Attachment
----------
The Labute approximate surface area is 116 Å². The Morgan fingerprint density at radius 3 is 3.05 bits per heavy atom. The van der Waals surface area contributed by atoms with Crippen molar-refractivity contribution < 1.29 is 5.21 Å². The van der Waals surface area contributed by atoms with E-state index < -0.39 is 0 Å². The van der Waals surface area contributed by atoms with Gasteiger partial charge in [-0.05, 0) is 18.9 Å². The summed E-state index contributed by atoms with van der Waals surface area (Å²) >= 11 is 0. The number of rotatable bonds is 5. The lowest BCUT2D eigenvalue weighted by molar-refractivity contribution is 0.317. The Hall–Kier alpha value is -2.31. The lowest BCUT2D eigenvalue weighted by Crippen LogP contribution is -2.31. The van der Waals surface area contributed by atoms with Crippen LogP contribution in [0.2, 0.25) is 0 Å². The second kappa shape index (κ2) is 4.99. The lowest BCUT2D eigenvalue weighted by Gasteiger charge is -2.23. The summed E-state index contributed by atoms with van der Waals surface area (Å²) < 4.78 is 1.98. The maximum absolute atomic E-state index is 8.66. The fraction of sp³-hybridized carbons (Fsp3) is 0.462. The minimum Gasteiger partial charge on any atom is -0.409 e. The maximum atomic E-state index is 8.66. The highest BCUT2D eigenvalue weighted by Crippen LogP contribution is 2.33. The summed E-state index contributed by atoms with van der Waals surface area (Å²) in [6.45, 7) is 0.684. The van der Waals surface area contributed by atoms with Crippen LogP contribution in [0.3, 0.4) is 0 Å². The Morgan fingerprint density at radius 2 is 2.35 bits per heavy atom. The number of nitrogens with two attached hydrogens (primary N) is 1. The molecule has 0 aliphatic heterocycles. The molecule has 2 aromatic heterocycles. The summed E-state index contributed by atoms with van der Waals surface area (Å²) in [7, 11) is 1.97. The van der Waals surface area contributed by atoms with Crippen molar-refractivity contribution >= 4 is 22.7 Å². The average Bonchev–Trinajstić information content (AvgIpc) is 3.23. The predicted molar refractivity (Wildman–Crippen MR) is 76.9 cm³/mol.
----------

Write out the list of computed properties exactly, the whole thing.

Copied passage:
The Labute approximate surface area is 116 Å². The Morgan fingerprint density at radius 3 is 3.05 bits per heavy atom. The van der Waals surface area contributed by atoms with Crippen molar-refractivity contribution < 1.29 is 5.21 Å². The van der Waals surface area contributed by atoms with E-state index < -0.39 is 0 Å². The van der Waals surface area contributed by atoms with Gasteiger partial charge in [-0.05, 0) is 18.9 Å². The summed E-state index contributed by atoms with van der Waals surface area (Å²) >= 11 is 0. The number of rotatable bonds is 5. The lowest BCUT2D eigenvalue weighted by molar-refractivity contribution is 0.317. The Hall–Kier alpha value is -2.31. The lowest BCUT2D eigenvalue weighted by Crippen LogP contribution is -2.31. The van der Waals surface area contributed by atoms with Crippen LogP contribution in [0.2, 0.25) is 0 Å². The second kappa shape index (κ2) is 4.99. The lowest BCUT2D eigenvalue weighted by Gasteiger charge is -2.23. The summed E-state index contributed by atoms with van der Waals surface area (Å²) < 4.78 is 1.98. The maximum absolute atomic E-state index is 8.66. The fraction of sp³-hybridized carbons (Fsp3) is 0.462. The minimum Gasteiger partial charge on any atom is -0.409 e. The maximum atomic E-state index is 8.66. The highest BCUT2D eigenvalue weighted by Crippen LogP contribution is 2.33. The summed E-state index contributed by atoms with van der Waals surface area (Å²) in [6.45, 7) is 0.684. The van der Waals surface area contributed by atoms with Crippen LogP contribution in [0.3, 0.4) is 0 Å². The Morgan fingerprint density at radius 2 is 2.35 bits per heavy atom. The number of nitrogens with two attached hydrogens (primary N) is 1. The molecule has 0 aliphatic heterocycles. The molecule has 2 aromatic heterocycles. The summed E-state index contributed by atoms with van der Waals surface area (Å²) in [7, 11) is 1.97. The van der Waals surface area contributed by atoms with Crippen molar-refractivity contribution >= 4 is 22.7 Å². The average Bonchev–Trinajstić information content (AvgIpc) is 3.23. The predicted molar refractivity (Wildman–Crippen MR) is 76.9 cm³/mol.